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Va’etchanan 5763-2003

“Why the Sh’ma?”

by Rabbi Ephraim Z. Buchwald

This past Shabbat is known as “Shabbat Chazon.” Its name derives from the opening words of the Haftorah (the prophetic message) of Isaiah, predicting the calamity of destruction. This coming week, we continue observing the balance of the “nine days” of national mourning that precede the Fast of the 9th of Av. The fast itself, which marks the day that the Temples in Jerusalem were destroyed, is observed on Wednesday night and Thursday, August 6th and 7th, 2003. Having focused on the Temples’ destruction in the past, I’d like to share some insights on this week’s parasha, parashat Va’etchanan.

In parashat Va’etchanan, we encounter (Chapter 6:4-9) one of the central prayers of Jewish life–the Sh’ma–the famed declaration of Jewish faith: “Hear O’ Israel, the L-rd is our G-d, the L-rd is one.”

There are four, possibly five, mitzvot mentioned in the first paragraph of the Sh’ma prayer: 1) Tefillin–the black leather boxes that are strapped to the hand and head as a sign of giving over one’s strength, one’s heart and one’s mind to G-d, 2) Mezuzah—the amulet affixed to the doorpost of the Jewish home, confirming G-d’s presence in the house, 3) teaching one’s children Torah, 4) reciting the Sh’ma prayer morning and evening, and 5) the mitzvah of loving G-d with all one’s heart, one’s soul and one’s might.

This final mitzvah is the subject of controversy due to the fact that, according to the Jewish understanding, G-d can do everything, except make a person believe in Him, because that would constitute coercion, not belief. Some authorities say that although belief in G-d may indeed be a formal mitzvah, the human being is still left with free choice. Others say that “loving G-d” is a statement, not a commandment.

In any case, all agree that the Sh’ma prayer is the central statement of belief of the Jewish people, affirming the dominion of G-d in our lives. In fact, the rabbis refer to the Sh’ma as the prayer in which Jews accept upon themselves “Ohl malchut sha’mayim” “the yoke of Heaven.”

This terminology, “yoke of Heaven,” is quite intimidating and seemingly overbearing. However, when we explore the terminology, we discover an intriguing insight. When an animal, such as an ox, is tethered to a plow without a yoke, the harder the animal pulls the more it hurts the animal. In fact, the animal might even choke itself to death! The yoke, for all its weight and discomfort, is in effect, a liberating device, allowing the animal to accomplish far more than it normally could without the yoke. So too, the “Yoke of Heaven” is liberating, allowing the human being to follow a divinely inspired lifestyle and make moral decisions, despite the numerous blandishments to do otherwise.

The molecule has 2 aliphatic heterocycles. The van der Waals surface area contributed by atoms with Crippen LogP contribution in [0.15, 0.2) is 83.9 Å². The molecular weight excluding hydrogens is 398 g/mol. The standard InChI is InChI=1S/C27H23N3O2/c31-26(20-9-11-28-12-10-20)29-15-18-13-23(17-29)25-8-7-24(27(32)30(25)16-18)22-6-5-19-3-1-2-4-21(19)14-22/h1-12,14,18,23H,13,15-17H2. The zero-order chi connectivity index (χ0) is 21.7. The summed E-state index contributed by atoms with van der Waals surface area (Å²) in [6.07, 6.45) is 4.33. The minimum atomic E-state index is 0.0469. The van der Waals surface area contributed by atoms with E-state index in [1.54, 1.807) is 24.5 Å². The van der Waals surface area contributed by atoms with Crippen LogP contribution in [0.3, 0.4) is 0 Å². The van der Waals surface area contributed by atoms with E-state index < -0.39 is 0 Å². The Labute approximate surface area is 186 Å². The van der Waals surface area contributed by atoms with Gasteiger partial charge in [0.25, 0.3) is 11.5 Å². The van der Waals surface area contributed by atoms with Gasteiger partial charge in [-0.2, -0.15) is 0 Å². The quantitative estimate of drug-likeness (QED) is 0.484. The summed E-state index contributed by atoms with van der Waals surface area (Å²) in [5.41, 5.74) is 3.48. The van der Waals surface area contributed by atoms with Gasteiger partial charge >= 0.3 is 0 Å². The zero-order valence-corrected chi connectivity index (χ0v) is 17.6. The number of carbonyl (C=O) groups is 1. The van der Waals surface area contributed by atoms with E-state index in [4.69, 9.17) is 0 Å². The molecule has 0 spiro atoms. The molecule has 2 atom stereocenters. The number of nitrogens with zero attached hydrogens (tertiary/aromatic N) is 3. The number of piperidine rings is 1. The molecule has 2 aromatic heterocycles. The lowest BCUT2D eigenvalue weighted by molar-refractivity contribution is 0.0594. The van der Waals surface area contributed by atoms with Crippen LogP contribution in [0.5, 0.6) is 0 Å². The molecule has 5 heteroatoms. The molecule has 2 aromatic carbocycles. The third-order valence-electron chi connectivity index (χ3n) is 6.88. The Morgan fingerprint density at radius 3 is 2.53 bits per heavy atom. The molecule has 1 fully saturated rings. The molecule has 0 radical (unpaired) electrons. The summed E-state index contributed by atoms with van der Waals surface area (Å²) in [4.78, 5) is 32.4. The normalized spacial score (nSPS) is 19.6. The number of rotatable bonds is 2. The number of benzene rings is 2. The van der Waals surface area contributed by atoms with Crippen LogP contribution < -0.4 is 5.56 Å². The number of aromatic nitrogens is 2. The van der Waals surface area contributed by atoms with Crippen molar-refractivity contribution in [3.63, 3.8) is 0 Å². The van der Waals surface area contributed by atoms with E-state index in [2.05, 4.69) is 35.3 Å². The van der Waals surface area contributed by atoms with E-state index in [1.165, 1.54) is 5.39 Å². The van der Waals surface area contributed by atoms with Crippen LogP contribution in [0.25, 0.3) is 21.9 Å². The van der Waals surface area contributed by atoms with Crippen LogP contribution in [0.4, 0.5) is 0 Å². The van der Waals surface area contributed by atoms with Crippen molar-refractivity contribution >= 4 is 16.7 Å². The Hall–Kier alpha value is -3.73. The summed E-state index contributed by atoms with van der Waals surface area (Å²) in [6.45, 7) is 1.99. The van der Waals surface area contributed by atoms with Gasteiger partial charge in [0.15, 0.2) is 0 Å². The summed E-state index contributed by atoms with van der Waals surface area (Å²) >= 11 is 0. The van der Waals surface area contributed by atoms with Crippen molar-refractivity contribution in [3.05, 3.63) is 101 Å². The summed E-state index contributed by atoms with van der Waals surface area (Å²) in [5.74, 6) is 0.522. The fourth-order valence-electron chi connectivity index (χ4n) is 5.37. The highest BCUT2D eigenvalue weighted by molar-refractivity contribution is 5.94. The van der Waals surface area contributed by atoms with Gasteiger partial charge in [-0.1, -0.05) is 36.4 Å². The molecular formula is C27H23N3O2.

But if the Sh’ma prayer is indeed the statement in which we accept upon ourselves the dominion of G-d, then should not the opening line of the Sh’ma read “and you shall believe in the L-rd your G-d with all your heart, with all your soul, and with all your might”? Why does it read instead and you shall “love” the L-rd your G-d?

The philosophers explain that “love” has the capacity to reveal truths that are otherwise hidden. For instance, to the untrained musical ear, the voice of a famous opera singer may sound like a fat man making unpleasant bellowing sounds. To the opera buff however, every note is transformational, every trill sends shivers up and down the afficionado’s spine. The opera buff may even be able to compare the singer’s rendition of Aida with an obscure recording of a performance in Milan, Italy, from the early 1920s. In other words, love opens vistas that may otherwise be obscured. An unusual nose, or a space between a person’s teeth, may be quite a turn-off to some, but a source of a great attraction and beauty to one who is in love. That is why it is said, “Love is blind.”

Love is perhaps the most efficacious avenue to belief. That is most likely the reason why the Kotzker Rebbe once responded to the question “Where do we find G-d?” by saying “Wherever you allow Him to enter!”

By opening our hearts to love and allowing G-d to enter, we enable ourselves to see things about G-d that others, who have more casual attitudes, could never perceive or appreciate. No wonder the Sh’ma prayer is usually one of the first utterances on our lips in the morning, and one of the last things we pronounce before going to sleep, and before we depart from this world.

Have a meaningful Tisha B’Av.

May you be blessed.